SANTA FE, N.M. – Investigators emphasized how complicated the investigation into the “Rust” movie set shooting actually is during a press conference Wednesday.
District Attorney Mary Carmack-Altwies revealed there is no precedent for this kind of case in her district.
“It is a very complex case,” she told reporters.
Three people all handled the gun that Alec Baldwin later fired, fatally shooting cinematographer Halyna Hutchins, according to a third search warrant executed by the Santa Fe Sheriff’s Department.
ALEC BALDWIN ‘RUST’ SHOOTING: ‘TOO EARLY’ TO COMMENT ON CHARGES, INVESTIGATORS
“The reality is, it’s very complicated, from an evidentiary standpoint and a forensics standpoint, it is a very complicated case,” Santa Fe County Sheriff’s public information officer Juan Rios told Fox News after the conference. “It really is. It would be complicated for any agency.”
“The number of witnesses, the amount of people involved, the fact that someone has lost their life, someone was injured” all make this case complicated, according to Rios.
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The complication of the case is only compounded when trying to piece together all of the evidence, Rios explained.
“It’s a puzzle,” he added. “Nothing is clear-cut at this point.”
During the press conference, Santa Fe sheriff Adan Mendoza said it’s “too early” to tell if criminal charges will be brought in this case.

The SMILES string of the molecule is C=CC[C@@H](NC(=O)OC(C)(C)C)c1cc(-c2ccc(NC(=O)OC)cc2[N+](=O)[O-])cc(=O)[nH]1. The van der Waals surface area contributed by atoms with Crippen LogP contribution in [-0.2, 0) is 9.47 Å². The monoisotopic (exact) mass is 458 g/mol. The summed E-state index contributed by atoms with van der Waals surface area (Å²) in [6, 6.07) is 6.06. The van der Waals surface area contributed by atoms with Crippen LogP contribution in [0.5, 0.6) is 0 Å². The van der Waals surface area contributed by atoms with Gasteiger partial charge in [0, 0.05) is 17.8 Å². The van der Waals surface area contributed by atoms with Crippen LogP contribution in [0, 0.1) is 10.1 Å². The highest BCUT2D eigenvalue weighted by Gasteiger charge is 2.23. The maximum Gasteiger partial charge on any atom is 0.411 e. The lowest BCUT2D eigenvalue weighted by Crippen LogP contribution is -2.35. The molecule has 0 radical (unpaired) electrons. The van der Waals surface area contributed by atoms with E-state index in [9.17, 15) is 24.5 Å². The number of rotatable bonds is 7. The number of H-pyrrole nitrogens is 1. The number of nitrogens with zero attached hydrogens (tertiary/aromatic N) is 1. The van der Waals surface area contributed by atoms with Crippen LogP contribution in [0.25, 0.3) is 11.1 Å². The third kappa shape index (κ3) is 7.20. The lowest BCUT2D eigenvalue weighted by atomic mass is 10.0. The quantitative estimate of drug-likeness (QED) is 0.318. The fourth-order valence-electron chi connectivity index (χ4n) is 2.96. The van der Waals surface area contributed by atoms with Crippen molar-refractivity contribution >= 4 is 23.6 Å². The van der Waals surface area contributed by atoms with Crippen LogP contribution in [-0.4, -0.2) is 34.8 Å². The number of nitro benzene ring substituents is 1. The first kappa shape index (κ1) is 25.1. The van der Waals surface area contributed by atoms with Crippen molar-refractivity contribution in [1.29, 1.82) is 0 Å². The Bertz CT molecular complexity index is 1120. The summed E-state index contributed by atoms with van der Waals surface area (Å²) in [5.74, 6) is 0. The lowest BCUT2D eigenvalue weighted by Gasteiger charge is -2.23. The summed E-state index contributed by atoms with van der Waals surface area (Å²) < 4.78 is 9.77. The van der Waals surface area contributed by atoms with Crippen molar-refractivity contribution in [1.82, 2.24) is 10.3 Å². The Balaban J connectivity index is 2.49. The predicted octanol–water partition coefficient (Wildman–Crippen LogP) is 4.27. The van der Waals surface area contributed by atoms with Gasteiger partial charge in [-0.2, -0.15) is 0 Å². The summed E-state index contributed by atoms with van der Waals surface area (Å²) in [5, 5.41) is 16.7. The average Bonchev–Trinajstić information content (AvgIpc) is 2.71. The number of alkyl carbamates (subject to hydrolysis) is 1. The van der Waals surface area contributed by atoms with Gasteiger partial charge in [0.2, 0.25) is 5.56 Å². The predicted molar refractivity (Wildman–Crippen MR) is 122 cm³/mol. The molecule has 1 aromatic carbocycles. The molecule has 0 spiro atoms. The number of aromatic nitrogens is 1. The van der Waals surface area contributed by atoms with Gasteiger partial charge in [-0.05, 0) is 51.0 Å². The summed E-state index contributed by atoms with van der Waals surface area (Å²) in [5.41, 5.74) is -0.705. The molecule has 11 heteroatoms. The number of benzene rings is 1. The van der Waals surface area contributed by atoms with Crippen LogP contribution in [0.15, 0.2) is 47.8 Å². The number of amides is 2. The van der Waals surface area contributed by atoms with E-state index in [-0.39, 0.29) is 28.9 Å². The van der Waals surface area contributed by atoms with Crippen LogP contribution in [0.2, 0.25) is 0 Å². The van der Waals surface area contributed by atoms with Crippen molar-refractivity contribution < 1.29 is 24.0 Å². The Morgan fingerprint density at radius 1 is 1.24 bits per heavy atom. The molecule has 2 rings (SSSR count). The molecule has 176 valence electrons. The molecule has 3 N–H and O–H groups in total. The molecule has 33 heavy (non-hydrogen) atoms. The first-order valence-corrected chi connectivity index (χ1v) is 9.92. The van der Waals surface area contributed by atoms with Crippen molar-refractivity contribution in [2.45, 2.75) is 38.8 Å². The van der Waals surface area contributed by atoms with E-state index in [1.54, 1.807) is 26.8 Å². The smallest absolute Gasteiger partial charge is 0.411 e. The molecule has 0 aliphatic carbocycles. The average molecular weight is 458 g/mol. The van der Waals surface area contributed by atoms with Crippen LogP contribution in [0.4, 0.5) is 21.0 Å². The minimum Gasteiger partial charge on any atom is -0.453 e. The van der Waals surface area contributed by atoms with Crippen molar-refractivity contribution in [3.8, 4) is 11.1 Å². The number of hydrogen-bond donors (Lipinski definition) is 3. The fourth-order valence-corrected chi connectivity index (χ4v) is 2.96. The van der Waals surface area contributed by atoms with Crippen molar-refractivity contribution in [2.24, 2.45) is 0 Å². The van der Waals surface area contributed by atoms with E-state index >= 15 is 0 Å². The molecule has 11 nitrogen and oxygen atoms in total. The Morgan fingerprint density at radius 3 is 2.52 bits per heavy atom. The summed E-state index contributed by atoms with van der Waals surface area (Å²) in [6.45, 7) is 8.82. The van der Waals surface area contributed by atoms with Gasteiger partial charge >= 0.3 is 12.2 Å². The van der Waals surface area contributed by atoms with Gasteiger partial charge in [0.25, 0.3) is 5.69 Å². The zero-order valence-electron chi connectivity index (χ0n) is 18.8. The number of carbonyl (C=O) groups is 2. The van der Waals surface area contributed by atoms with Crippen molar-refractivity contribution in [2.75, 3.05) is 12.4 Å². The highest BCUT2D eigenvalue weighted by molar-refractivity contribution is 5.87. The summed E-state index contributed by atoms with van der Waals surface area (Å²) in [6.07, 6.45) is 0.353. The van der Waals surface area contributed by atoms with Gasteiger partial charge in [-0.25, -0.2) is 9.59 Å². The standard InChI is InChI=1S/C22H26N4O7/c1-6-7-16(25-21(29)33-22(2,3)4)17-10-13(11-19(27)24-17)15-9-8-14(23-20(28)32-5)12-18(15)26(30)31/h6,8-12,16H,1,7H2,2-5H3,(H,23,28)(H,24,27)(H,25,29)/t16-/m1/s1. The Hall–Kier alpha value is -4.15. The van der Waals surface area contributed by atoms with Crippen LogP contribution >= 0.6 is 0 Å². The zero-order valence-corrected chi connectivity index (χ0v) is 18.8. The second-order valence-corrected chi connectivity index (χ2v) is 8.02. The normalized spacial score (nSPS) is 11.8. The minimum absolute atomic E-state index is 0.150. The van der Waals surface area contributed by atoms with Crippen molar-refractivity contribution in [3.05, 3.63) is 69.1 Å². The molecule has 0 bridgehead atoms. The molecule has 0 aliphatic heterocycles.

Baldwin accidentally shot and killed Hutchins last week after he was handed what he believed to be a “cold gun” by assistant director Dave Halls. Per the Associated Press, Halls was unaware live rounds were inside the firearm, according to an application for a search warrant executed by the Santa Fe County Sheriff’s Office. Sheriff Mendoza reiterated those events at the top of the press conference.
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An inventory report obtained by Fox News on Tuesday revealed that authorities collected three revolvers, a fanny pack with “ammo,” “loose ammo,” nine “spent casing(s)” and 14 swabs of “suspected blood” from the movie set among other items while executing the warrant.
Sheriff Mendoza explained that 500 rounds of ammunition were taken from the scene. Those rounds included dummies, blanks and live rounds, according to the sheriff.